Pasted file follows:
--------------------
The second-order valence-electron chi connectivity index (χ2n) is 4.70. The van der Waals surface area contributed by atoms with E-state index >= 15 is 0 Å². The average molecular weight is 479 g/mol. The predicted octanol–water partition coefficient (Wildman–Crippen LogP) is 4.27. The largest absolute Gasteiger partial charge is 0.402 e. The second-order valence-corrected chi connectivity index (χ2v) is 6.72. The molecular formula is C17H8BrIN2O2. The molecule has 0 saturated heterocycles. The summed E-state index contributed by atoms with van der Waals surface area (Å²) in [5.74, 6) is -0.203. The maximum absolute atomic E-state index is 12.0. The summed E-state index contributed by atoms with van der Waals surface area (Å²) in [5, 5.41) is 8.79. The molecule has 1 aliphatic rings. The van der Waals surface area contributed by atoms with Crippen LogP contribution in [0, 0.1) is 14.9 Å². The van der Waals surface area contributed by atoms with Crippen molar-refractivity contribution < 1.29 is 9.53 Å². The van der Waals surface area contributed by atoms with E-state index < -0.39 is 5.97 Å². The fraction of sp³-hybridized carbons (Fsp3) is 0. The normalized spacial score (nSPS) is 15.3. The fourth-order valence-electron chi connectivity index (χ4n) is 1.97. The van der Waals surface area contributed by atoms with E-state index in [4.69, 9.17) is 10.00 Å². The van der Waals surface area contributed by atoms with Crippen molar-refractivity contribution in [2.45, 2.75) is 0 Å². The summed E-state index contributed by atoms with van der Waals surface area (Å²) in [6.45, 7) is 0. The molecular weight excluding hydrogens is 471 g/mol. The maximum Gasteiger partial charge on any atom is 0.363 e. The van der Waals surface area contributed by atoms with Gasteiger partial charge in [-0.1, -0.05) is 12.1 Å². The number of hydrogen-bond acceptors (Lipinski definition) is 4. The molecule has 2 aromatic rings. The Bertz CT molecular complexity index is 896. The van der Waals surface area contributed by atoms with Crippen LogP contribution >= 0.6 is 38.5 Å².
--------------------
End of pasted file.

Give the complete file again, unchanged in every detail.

The second-order valence-electron chi connectivity index (χ2n) is 4.70. The van der Waals surface area contributed by atoms with E-state index >= 15 is 0 Å². The average molecular weight is 479 g/mol. The predicted octanol–water partition coefficient (Wildman–Crippen LogP) is 4.27. The largest absolute Gasteiger partial charge is 0.402 e. The second-order valence-corrected chi connectivity index (χ2v) is 6.72. The molecular formula is C17H8BrIN2O2. The molecule has 0 saturated heterocycles. The summed E-state index contributed by atoms with van der Waals surface area (Å²) in [5.74, 6) is -0.203. The maximum absolute atomic E-state index is 12.0. The summed E-state index contributed by atoms with van der Waals surface area (Å²) in [5, 5.41) is 8.79. The molecule has 1 aliphatic rings. The van der Waals surface area contributed by atoms with Crippen LogP contribution in [0, 0.1) is 14.9 Å². The van der Waals surface area contributed by atoms with Crippen molar-refractivity contribution < 1.29 is 9.53 Å². The van der Waals surface area contributed by atoms with E-state index < -0.39 is 5.97 Å². The fraction of sp³-hybridized carbons (Fsp3) is 0. The normalized spacial score (nSPS) is 15.3. The fourth-order valence-electron chi connectivity index (χ4n) is 1.97. The van der Waals surface area contributed by atoms with E-state index in [4.69, 9.17) is 10.00 Å². The van der Waals surface area contributed by atoms with Crippen molar-refractivity contribution in [2.45, 2.75) is 0 Å². The summed E-state index contributed by atoms with van der Waals surface area (Å²) in [6.45, 7) is 0. The molecular weight excluding hydrogens is 471 g/mol. The maximum Gasteiger partial charge on any atom is 0.363 e. The van der Waals surface area contributed by atoms with Gasteiger partial charge in [-0.1, -0.05) is 12.1 Å². The number of hydrogen-bond acceptors (Lipinski definition) is 4. The molecule has 2 aromatic rings. The Bertz CT molecular complexity index is 896. The van der Waals surface area contributed by atoms with Crippen LogP contribution >= 0.6 is 38.5 Å².